STAR WARS: THE CLONE WARS “The Citadel” Season 3, Episode 18 – This was a nice return from the previous psychologically heavy arc and back into a the mission driven, action packed adventure that feels appropriate for Star Wars: The Clone Wars.
We spend the episode with the Jedi and their troops as they attempt to break into The Citadel to free one of their captured comrades, Master Even Piell. Anakin’s plan to deceive the life form scanners by freezing their team in carbonite makes for a series of cool shots that looks and sounds just like the same scene with Han later in The Empire Strikes Back. While it all looked great and the idea was really brilliant, I’m still a little bit confused.
In The Empire Strikes Back, Darth Vader ordered that Han Solo be used as a test to find out if humans could survive being frozen in carbonite because his plan was to eventually do that to Luke Skywalker. Modifications to the carbonite freezing device were made so that they could successfully in keep Han alive in the carbonite form. At the time it seemed like kind of a big deal since even Boba Fett was concerned that his bounty would be lost if Han was killed in the process. If Anakin and an entire team of life forms had already successfully gone through the process, why would he, as Darth Vader, later suggest that Han be used as a test? Anakin had no doubts about it today, why would he doubt it later? Could Darth Vader have ordered that test sarcastically? In The Clone Wars episode, everything went so smoothly, the technicians responsible for the carbonite freezing process offered no concerns or suggestions for mechanical modification and the freezing and thawing happened so quickly without any more than a stiff neck. There was only some very minor and jovial apprehension and Rex musings (mirroring Han’s later concerns) about becoming a wall decoration. If one of Anakin’s team had not survived the carbonite freezing, I might see how Darth Vader would want to test the machines on Han before using it on Luke, but it now seems less likely considering that in this experience, suspended animation through carbonite freezing had a 100% success rate.
My confusion aside, I liked the Ahsoka and Anakin dynamic here. I liked Ahsoka pointing out that she was following Anakin’s example in being stubborn and making her own decisions about where she needed to be and how she would risk her own life. She did prove useful in breaking into the Citadel, so I’m sure it both frustrates and pleases Anakin.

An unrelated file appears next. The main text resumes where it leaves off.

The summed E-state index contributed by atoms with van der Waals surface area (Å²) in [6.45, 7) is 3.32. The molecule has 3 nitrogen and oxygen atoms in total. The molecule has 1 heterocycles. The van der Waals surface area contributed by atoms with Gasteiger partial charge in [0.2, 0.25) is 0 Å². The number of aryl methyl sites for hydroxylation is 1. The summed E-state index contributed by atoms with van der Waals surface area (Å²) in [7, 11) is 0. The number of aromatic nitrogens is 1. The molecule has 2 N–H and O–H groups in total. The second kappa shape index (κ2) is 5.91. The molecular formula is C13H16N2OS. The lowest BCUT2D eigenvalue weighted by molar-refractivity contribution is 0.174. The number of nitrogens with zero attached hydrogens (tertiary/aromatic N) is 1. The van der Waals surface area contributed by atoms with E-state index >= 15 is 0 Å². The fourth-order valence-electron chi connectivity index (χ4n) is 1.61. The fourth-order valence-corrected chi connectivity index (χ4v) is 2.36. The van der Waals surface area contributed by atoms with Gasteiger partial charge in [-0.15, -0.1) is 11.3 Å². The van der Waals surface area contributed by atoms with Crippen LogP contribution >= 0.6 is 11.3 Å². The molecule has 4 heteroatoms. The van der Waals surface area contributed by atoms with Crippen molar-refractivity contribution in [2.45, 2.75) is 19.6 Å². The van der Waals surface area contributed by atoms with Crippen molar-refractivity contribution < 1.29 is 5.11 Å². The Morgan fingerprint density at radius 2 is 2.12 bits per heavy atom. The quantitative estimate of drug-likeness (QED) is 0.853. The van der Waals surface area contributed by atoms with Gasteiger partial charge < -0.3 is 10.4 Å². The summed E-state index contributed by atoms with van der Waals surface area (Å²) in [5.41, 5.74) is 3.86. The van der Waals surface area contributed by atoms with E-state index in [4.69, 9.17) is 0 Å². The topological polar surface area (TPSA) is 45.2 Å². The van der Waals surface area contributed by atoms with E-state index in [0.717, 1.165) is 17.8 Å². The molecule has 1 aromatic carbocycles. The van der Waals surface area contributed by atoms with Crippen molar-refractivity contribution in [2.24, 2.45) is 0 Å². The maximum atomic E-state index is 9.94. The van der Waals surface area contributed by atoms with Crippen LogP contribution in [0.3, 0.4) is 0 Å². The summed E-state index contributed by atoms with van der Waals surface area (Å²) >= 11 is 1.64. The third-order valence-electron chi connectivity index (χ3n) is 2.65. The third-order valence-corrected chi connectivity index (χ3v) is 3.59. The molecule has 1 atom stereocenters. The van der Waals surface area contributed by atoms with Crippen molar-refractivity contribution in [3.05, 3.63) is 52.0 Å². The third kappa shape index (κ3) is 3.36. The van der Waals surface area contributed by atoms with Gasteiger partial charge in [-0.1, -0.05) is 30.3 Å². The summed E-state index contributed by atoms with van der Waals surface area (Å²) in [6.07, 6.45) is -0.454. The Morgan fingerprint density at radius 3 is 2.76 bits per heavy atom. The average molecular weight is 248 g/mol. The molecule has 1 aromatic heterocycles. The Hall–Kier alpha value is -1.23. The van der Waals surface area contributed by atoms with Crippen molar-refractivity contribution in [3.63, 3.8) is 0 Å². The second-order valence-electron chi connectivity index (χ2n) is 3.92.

I enjoyed the droids manning the ship to deliver the Jedi to the Citadel. Droid humor cracks me up. I was not really a fan of Osi Sobeck who sounded like a weird Jay Mohr impression of Christopher Walken. To me, he sounded kind of silly instead of being a menace – he may later prove to be a total bumbling fool which maybe would make his silly sounding voice fit better.
The highlight of the episode for me was probably the action sequence with the insane capoeira-ninja Citadel special units droids that bounced off the walls. They were beaten with relative ease, but I still liked watching them fly while lightsabers swung and blasters colored the air. Actually, most of the explosions and battles were animated fantastically – when a chain explosion blows through the fortress halls, the fire moves with a life of it’s own. Very cool.
The gang rescues Captain Tarkin and splits off into a two groups to escape the Citadel. The introduction of Tarkin, one of the biggest villains in the Star Wars universe, is exciting. Right away I’m wondering what is going on in Tarkin’s wicked little head. Does he have something up his sleeve? He seems to already have something against the Jedi – well at least Obi Wan and Anakin – so I’m really looking forward to seeing what role he’ll play in this arc. He seemed to smirk a little bit after Anakin admonished him for his lack of gratitude. I wonder if that’s a malicious smirk, or if that’s a smirk of interest in Anakin. I guess I’ll have two weeks to wait for the next Star Wars: The Clone Wars to find out.